Seasonal Labour – Time to Make the Most of It
Lockdown regulations, travel restrictions and social distancing requirements loom as major challenges when it comes to attracting and retaining a diminishing pool of seasonal workers for Australia’s upcoming spring and summer harvests.
While businesses may not be able to influence the measures implemented to stop the spread of COVID-19, seasonal labour expert, Simon Drum from PSVC Advisory, says Australian producers can do a lot to maximise the productivity of labour they have access to.
Even with the progression of automation and technology, the majority of fresh produce operations remain heavily dependent on seasonal workforces. The performance of this labour pool has a profound impact on yield, quality, production costs and ultimately, profits.
Key factors that can undermine the retention and productivity of seasonal workforces include:
- Underestimating the practicality of labour intensive tasks
- Not considering the attractiveness of jobs when designing the workforce size and composition, shift lengths and accommodation and transport arrangements
- Under resourcing training and supervision of the workforce
- Not setting, measuring or enforcing clear and reasonable daily performance benchmarks
- Not doing what’s been promised with weekly or whole-of-season net pay
Your Reputation is Everything
Working Holiday Visa holder numbers have dropped from 141,999 in March to fewer than 83,000 in July, making it even more important than ever to ask, ‘What’s in it for the worker?’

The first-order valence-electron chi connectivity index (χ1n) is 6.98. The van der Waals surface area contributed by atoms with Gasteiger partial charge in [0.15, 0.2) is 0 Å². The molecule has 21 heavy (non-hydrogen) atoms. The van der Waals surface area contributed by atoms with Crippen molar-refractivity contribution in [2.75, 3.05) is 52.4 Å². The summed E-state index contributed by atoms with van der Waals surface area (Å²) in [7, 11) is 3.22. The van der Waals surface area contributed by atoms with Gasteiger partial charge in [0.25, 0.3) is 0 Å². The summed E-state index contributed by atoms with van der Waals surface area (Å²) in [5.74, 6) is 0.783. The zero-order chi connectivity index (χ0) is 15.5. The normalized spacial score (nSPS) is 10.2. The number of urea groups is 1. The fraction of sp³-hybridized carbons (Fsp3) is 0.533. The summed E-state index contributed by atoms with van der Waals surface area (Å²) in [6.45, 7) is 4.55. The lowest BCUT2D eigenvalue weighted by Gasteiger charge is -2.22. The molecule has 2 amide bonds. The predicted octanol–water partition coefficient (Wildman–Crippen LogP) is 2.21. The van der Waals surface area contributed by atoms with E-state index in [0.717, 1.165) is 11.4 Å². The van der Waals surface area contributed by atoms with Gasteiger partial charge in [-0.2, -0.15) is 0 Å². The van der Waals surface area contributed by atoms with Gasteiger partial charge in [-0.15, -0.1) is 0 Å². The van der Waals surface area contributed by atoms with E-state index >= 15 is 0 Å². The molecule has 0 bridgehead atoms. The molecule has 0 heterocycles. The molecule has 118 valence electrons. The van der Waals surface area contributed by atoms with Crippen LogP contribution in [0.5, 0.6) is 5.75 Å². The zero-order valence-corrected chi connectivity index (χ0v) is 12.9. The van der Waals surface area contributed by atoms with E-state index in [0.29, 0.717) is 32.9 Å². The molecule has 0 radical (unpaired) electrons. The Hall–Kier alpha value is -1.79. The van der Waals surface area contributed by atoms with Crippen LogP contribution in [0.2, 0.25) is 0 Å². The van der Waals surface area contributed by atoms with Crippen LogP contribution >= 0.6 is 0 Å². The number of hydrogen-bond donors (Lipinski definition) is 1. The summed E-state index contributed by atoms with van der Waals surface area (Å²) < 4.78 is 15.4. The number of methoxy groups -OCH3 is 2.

Potential candidates do their research, trust their peers and (in the case of foreign workers) rely heavily on the international communities here in Australia. The internet, social media and word of mouth soon paint a picture of what it’s like to work for a company.
Little Changes = Big Results
Operators often underestimate the influence they can have in improving the effectiveness and efficiency of their seasonal workforce. Giving the right people, the right training, to do the right tasks while supervising, treating and paying them appropriately will:
- Build a profile as an employer of choice
- Attract higher calibre candidates
- Minimise turnover and maximise return for future seasons
- Reduce administration, induction and training costs
- Achieve the lowest/unit or kilogram costs
So, how much is it worth to your business to make some minor changes to optimise your seasonal workforce?
Simon Drum is the Managing Director of PSVC Advisory, a Melbourne based consultancy specialising in assisting vertically integrated agribusinesses improve market alignment, efficiency and profitability. For more information, contact: email@example.com or 0407 567 250.